Boards and Public Displays of Disaffection

Print Share on LinkedIn More



A few weeks ago, there was a news story indicating that the entire 20-member board of the Minnesota Dance Theatre had stepped down en masse. In three paragraphs, we learned that the theatre is solvent and successful, and that the outgoing board says it hopes the theatre will continue to succeed. We also heard that the group is led by the daughter of the founder; we are then left to color the picture in as we will.

The adage “actions speak louder than words” seems to apply here. Who could read this and not wonder what fight was going on in that boardroom that required such dramatic action? Perhaps it’s best that we don’t know the details or drama, but it would be shortsighted to think no damage has been done. The stakeholders of nonprofits tend to believe that they have a right to know why the stewards of an organization they love or do business with would just desert the ship.

Internal strife comes in many forms. As a consultant for a national organization that focuses on strengthening nonprofit governance, some of the more fundamental breakdowns I see occur when there is a lack of a shared vision among the board and chief executive, an inability to form a constructive partnership, or a disagreement over strategic direction and how to proceed. Most boards and staff are committed enough to work through these issues, so when more drastic measures are taken—like this situation, or the one in which a CEO tried to “fire” his entire board, or where another board resigned in the wake of a criminal investigation—the organization’s reputation suffers, as do individual players.

Boards can never underestimate the impact of their actions on an organization’s image and reputation. Most nonprofit organizations depend on positive relationships outside the organization for resource development and the distinct competitive advantage that comes with having a positive public persona. As guardians of organizational mission and resources, the board must understand that those partners begin to get nervous when they see public displays of disaffection.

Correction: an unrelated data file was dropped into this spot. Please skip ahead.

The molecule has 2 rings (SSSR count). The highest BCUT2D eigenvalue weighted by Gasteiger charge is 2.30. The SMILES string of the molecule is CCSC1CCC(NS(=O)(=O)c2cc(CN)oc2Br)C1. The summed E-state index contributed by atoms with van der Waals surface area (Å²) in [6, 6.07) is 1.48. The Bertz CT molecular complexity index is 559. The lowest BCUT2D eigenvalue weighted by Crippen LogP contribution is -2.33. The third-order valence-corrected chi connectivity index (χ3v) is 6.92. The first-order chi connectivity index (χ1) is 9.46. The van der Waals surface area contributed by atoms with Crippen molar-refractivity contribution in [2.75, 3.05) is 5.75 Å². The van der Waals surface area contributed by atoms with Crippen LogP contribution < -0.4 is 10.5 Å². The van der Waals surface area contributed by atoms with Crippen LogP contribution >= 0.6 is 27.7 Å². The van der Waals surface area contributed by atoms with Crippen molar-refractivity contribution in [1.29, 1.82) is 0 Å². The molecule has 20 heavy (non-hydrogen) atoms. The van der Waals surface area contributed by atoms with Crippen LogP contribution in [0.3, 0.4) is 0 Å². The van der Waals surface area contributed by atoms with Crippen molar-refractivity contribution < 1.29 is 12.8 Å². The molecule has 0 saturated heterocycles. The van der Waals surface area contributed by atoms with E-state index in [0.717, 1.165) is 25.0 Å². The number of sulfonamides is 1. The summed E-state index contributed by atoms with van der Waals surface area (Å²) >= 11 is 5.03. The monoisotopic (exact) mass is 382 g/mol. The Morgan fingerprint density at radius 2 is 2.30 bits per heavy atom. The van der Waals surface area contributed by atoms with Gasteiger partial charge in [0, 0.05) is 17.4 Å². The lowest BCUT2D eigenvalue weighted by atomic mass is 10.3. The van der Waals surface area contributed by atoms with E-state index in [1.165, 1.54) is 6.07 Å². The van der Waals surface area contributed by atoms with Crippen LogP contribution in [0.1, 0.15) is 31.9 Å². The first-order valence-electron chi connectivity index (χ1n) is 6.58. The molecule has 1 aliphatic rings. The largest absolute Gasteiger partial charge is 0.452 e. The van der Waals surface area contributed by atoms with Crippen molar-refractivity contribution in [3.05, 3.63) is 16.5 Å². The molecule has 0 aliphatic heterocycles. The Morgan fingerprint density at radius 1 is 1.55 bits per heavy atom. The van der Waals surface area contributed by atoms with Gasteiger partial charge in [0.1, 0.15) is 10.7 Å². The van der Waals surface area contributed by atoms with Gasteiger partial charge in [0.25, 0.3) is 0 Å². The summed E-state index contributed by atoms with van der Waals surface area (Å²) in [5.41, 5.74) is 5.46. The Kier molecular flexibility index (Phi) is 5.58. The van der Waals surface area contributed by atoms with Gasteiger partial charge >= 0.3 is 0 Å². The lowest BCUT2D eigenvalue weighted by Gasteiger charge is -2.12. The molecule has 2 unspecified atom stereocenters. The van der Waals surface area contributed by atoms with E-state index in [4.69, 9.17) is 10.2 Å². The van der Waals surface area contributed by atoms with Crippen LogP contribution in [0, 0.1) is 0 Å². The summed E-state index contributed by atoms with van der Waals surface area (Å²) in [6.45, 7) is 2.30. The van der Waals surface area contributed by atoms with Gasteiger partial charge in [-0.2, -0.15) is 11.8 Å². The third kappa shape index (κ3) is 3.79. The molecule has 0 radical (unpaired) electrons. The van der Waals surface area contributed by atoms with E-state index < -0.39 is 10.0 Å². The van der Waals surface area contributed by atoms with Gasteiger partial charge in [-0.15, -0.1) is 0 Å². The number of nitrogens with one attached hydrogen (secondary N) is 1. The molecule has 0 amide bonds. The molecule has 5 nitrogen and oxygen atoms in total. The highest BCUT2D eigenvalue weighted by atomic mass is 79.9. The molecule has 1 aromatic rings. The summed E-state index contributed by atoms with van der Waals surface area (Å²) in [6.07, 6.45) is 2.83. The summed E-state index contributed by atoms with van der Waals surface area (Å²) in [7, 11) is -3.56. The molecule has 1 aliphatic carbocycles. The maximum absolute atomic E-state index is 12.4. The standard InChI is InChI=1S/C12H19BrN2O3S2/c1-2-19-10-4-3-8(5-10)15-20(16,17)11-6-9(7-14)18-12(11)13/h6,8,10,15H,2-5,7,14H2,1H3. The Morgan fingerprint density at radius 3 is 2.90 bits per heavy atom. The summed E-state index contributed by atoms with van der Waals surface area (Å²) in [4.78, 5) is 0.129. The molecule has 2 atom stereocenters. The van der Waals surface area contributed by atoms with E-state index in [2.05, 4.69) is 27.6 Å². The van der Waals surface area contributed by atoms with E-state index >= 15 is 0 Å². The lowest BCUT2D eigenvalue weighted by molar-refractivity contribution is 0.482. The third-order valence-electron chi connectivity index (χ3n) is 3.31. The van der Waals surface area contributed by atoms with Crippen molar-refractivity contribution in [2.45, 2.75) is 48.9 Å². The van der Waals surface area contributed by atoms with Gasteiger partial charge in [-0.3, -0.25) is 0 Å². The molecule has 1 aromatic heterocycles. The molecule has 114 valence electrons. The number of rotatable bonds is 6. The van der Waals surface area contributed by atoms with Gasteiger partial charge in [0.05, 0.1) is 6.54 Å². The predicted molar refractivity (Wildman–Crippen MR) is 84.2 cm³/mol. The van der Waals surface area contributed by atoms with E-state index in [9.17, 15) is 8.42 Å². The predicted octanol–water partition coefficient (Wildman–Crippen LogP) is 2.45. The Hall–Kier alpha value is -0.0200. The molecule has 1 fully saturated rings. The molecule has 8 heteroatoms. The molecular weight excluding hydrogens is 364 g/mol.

Bad news travels and spreads at the speed of light, maybe even faster in the age of the Internet, and there’s no opportunity to unring the bell. Recovery can be slow and painful. Just think about Susan G. Komen’s Race for the Cure and their continued struggle to bring in fundraising dollars at the level they enjoyed prior to what many claimed was a politically motivated decision to defund Planned Parenthood in 2012.

The lesson as I see it is for every board to consider how its behavior will impact the reputation of the nonprofit among its various constituencies. It is important to ask, “How is this action taken or message sent likely to play among our stakeholders?” Whether fairly or unfairly, the public and an organization’s stakeholders often make judgments about an organization based on what they know about the people who serve on the board. What people see and hear can influence what they will give or the decision to support an organization moving forward.


Vernetta Walker, vice president of programs and chief governance officer at BoardSource, is an author, a consultant, an attorney, and, above all, a passionate advocate of good governance. She is a leading expert on exceptional board practices and has been at the forefront of advancing diversity practices in the boardroom. Vernetta can be reached at or on Twitter at @VernettaWalker.

  • Caroline Oliver

    An important issue. I believe that a board need to be honest and open with its owners even if that risks damaging the reputation of the organization in the immediate term. It may be justified to be more circumspect with its other stakeholders but not for long.